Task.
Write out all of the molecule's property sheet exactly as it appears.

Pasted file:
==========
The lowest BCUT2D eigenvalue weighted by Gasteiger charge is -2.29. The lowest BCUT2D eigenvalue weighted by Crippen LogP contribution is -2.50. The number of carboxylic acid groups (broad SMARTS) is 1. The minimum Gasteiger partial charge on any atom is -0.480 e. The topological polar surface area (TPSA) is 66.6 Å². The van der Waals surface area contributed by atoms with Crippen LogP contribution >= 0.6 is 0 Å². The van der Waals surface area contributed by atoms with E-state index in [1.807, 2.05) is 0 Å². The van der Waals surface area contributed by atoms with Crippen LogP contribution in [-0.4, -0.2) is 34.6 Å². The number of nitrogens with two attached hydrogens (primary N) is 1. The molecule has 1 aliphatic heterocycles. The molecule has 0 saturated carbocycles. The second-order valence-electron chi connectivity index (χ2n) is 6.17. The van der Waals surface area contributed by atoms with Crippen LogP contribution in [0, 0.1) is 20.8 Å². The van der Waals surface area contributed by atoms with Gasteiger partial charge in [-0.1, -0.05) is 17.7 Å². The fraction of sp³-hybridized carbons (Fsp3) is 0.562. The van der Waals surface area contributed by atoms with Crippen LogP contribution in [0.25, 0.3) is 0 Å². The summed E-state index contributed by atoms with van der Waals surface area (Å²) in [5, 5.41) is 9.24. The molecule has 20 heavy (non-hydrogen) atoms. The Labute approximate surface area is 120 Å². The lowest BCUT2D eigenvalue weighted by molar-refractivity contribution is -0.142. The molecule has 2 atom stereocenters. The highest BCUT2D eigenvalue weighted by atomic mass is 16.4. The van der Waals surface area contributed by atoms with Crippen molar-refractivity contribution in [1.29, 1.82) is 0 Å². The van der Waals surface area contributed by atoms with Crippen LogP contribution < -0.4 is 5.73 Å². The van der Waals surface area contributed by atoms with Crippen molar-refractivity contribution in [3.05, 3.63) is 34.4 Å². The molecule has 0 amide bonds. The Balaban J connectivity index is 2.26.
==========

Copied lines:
The lowest BCUT2D eigenvalue weighted by Gasteiger charge is -2.29. The lowest BCUT2D eigenvalue weighted by Crippen LogP contribution is -2.50. The number of carboxylic acid groups (broad SMARTS) is 1. The minimum Gasteiger partial charge on any atom is -0.480 e. The topological polar surface area (TPSA) is 66.6 Å². The van der Waals surface area contributed by atoms with Crippen LogP contribution >= 0.6 is 0 Å². The van der Waals surface area contributed by atoms with E-state index in [1.807, 2.05) is 0 Å². The van der Waals surface area contributed by atoms with Crippen LogP contribution in [-0.4, -0.2) is 34.6 Å². The number of nitrogens with two attached hydrogens (primary N) is 1. The molecule has 1 aliphatic heterocycles. The molecule has 0 saturated carbocycles. The second-order valence-electron chi connectivity index (χ2n) is 6.17. The van der Waals surface area contributed by atoms with Crippen LogP contribution in [0, 0.1) is 20.8 Å². The van der Waals surface area contributed by atoms with Gasteiger partial charge in [-0.1, -0.05) is 17.7 Å². The fraction of sp³-hybridized carbons (Fsp3) is 0.562. The van der Waals surface area contributed by atoms with Crippen LogP contribution in [0.25, 0.3) is 0 Å². The summed E-state index contributed by atoms with van der Waals surface area (Å²) in [5, 5.41) is 9.24. The molecule has 20 heavy (non-hydrogen) atoms. The Labute approximate surface area is 120 Å². The lowest BCUT2D eigenvalue weighted by molar-refractivity contribution is -0.142. The molecule has 2 atom stereocenters. The highest BCUT2D eigenvalue weighted by atomic mass is 16.4. The van der Waals surface area contributed by atoms with Crippen molar-refractivity contribution in [1.29, 1.82) is 0 Å². The van der Waals surface area contributed by atoms with Crippen LogP contribution < -0.4 is 5.73 Å². The van der Waals surface area contributed by atoms with Crippen molar-refractivity contribution in [3.05, 3.63) is 34.4 Å². The molecule has 0 amide bonds. The Balaban J connectivity index is 2.26.